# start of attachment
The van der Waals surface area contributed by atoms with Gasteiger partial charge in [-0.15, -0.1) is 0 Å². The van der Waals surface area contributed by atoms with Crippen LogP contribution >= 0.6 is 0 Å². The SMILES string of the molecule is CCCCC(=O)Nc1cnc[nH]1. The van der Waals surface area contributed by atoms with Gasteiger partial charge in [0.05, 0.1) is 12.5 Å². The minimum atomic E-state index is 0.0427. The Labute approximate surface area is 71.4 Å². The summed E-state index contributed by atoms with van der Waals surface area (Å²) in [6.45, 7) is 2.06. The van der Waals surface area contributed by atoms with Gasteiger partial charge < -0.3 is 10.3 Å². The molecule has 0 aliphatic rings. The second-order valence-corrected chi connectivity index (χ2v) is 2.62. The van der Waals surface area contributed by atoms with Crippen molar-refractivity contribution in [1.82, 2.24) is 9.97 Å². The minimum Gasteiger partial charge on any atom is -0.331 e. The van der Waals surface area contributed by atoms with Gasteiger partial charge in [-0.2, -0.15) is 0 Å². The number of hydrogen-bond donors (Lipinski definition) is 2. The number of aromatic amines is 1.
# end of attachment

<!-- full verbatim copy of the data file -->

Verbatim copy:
The van der Waals surface area contributed by atoms with Gasteiger partial charge in [-0.15, -0.1) is 0 Å². The van der Waals surface area contributed by atoms with Crippen LogP contribution >= 0.6 is 0 Å². The SMILES string of the molecule is CCCCC(=O)Nc1cnc[nH]1. The van der Waals surface area contributed by atoms with Gasteiger partial charge in [0.05, 0.1) is 12.5 Å². The minimum atomic E-state index is 0.0427. The Labute approximate surface area is 71.4 Å². The summed E-state index contributed by atoms with van der Waals surface area (Å²) in [6.45, 7) is 2.06. The van der Waals surface area contributed by atoms with Gasteiger partial charge < -0.3 is 10.3 Å². The molecule has 0 aliphatic rings. The second-order valence-corrected chi connectivity index (χ2v) is 2.62. The van der Waals surface area contributed by atoms with Crippen molar-refractivity contribution in [1.82, 2.24) is 9.97 Å². The minimum Gasteiger partial charge on any atom is -0.331 e. The van der Waals surface area contributed by atoms with Gasteiger partial charge in [-0.2, -0.15) is 0 Å². The number of hydrogen-bond donors (Lipinski definition) is 2. The number of aromatic amines is 1.